Elliot set to seal St James Place purchase
The long-running redevelopment of St James Place in Liverpool has taken a major step forward with Elliot Group and the city council in line to agree a land sale next week.
Elliot Group has been eyeing a purchase of three separate plots at St James Place since 2016 and is looking to build up to 350 units across blocks ranging between four and 11 storeys, along with commercial and retail space at ground floor level.
Designed by architect Falconer Chester Hall, the proposals include a new public park and children’s play area at St James Place, while the ground-floor commercial space will be targeted at digital industries in response to growing demand for offices.
This will be across three sites: site one is designated as open space in Liverpool City Council’s Local Plan; while site two is located at Upper Harrington Street and Gore Street, and is allocated for residential development.
The third site is at Head Street and is currently used as industrial space; Elliot is looking to purchase the lease from a private leaseholder, and subject to planning approval for a future scheme, would also look to purchase the freehold interest from the council.
Public engagement started in 2018 with the architect and developer looking to gauge public views ahead of purchasing the site. This led to a series of changes; earlier proposals had included a fourth block of apartments on the southern boundary of the site and higher buildings on Head Street these have been removed and substantially reduced in height respectively following feedback from local councillors and residents.
Discussions were also held with transport authorities to ensure that the scheme could not jeopardise proposals for the re-opening of the neighbouring St James underground station. According to the developer, views were also sought from representatives of the Baltic creative industries to ensure that the commercial space was suitable for the needs of the area’s employers.
A report to Liverpool’s cabinet next week recommends the council sign an option agreement to allow Elliot Group to purchase the three sites. A full planning application will follow once the purchase completes.
“This has been a long journey, during which we have received some very constructive input from local ward councillors and residents and their ideas and observations have been critical to the shape of our final proposals. If we can secure cabinet approval then we’ll quickly move to a planning submission,” said Elliot Lawless of Elliot Group.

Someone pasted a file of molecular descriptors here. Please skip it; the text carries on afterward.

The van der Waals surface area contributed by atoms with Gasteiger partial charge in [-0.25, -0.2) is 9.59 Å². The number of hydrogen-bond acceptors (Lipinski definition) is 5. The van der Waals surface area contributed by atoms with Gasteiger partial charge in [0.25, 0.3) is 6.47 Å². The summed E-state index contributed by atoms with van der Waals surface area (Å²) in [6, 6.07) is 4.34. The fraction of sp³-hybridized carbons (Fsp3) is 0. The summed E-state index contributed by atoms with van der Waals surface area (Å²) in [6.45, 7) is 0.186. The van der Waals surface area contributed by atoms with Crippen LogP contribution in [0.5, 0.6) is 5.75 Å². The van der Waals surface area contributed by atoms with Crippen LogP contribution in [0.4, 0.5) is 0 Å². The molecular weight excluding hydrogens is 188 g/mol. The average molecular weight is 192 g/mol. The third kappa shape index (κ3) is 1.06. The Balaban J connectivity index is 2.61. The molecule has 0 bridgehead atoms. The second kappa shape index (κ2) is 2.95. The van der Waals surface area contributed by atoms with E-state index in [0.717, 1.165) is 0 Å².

“Just 6% of the site’s green space will be lost under our proposals, and the quality of the public realm will be vastly improved. It’ll be a really nice development that will enhance the neighbourhood for everyone.
“It is really important that we listen to what people want. This is about adding value to the local area in a way which enhances it for existing residents as much as for the new ones who will be attracted to live and work here.”
Alastair Shepherd of Falconer Chester Hall, who led on the public engagement for the scheme, added: “People told us that fly tipping and anti-social behaviour were a real bug-bear. The green spaces in their current form aren’t safe or an enjoyable place to spend time, so a combination of enhanced management and the benefits of passive surveillance from new residents will help deal with that.”
The St James Place development has a long history, with a regeneration project launched in 2012 by the council, the Diocese of Liverpool, and the Berkeley Foundation.
This was to include the renovation of the grade two-listed St James Church; residential development on sites one and two; community facilities on the stopped-up Chesterfield Street; redevelopment of the industrial units on site three; and creating a national memorial and visitors’ centre for the victims of the slave trade.
However, work stalled on this redevelopment after it was found the memorial elements of the scheme would cost up to £20m. A registered provider had also been involved in the deal but subsequently withdrew, while the Diocese has also scrapped its plans to restore the church.
The slavery memorial is still being progressed, and the city council intends to ring-fence the receipts from the land sale of St James Place to contribute towards any future memorial project.
Liverpool City Council has been recommended to sign off the land sale at a meeting on 27 September.